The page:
Olympic Coyote Eye

« Back to Nature's Champion Olympic National Park, July, 2004 National Geographic Magazine

A coyote peers warily through leafy cover near Hurricane Ridge in Olympic National Park. Over 95% of the park's 922,000 acres is designated wilderness. Olympic is also known for its biological diversity. <br />
Isolated for eons by glacial ice, and later the waters of Puget Sound and the Strait of Juan de Fuca, the Olympic Peninsula has developed its own distinct array of plants and animals. Eight kinds of plants and 15 kinds of animals are found on the peninsula but no where else on Earth.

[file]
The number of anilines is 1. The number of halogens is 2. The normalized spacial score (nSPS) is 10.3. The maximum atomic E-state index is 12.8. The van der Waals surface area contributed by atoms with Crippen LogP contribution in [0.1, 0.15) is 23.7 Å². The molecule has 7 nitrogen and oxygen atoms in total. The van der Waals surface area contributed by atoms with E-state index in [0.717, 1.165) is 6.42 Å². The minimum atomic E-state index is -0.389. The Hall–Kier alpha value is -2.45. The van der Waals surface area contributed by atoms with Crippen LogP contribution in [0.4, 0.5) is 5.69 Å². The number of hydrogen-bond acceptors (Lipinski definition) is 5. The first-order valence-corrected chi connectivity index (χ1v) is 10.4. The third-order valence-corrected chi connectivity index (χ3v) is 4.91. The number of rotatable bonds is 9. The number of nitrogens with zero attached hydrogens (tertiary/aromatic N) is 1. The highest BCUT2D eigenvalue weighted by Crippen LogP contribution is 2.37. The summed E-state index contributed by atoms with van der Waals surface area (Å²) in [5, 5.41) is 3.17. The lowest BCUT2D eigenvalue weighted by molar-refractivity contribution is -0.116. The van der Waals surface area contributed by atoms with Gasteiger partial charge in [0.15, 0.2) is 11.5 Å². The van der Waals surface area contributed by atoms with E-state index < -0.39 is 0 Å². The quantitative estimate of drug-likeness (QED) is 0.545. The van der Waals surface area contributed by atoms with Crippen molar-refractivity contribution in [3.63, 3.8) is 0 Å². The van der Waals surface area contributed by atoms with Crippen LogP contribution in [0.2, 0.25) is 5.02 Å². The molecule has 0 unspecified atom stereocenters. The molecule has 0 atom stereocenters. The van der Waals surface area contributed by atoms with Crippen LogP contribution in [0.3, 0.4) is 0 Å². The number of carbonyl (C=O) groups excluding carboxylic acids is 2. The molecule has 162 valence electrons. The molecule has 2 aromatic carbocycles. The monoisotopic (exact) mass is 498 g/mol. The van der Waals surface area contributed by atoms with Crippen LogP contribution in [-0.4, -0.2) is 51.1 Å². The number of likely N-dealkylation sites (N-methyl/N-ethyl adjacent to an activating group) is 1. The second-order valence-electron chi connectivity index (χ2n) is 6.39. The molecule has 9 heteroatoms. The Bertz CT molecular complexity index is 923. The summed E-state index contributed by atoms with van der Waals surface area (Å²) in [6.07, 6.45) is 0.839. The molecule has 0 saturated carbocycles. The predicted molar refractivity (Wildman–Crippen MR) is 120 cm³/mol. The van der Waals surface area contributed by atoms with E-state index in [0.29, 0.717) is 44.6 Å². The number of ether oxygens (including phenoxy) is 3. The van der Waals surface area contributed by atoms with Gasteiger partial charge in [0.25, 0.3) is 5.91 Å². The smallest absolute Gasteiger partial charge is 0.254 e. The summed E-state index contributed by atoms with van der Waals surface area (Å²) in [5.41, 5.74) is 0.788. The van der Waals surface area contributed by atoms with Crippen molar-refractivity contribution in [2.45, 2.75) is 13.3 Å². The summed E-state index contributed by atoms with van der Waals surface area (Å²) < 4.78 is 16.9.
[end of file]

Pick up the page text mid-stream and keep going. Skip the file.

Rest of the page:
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A coyote peers warily through leafy cover near Hurricane Ridge in Olympic National Park. Over 95% of the park's 922,000 acres is designated wilderness. Olympic is also known for its biological diversity.
Isolated for eons by glacial ice, and later the waters of Puget Sound and the Strait of Juan de Fuca, the Olympic Peninsula has developed its own distinct array of plants and animals. Eight kinds of plants and 15 kinds of animals are found on the peninsula but no where else on Earth.
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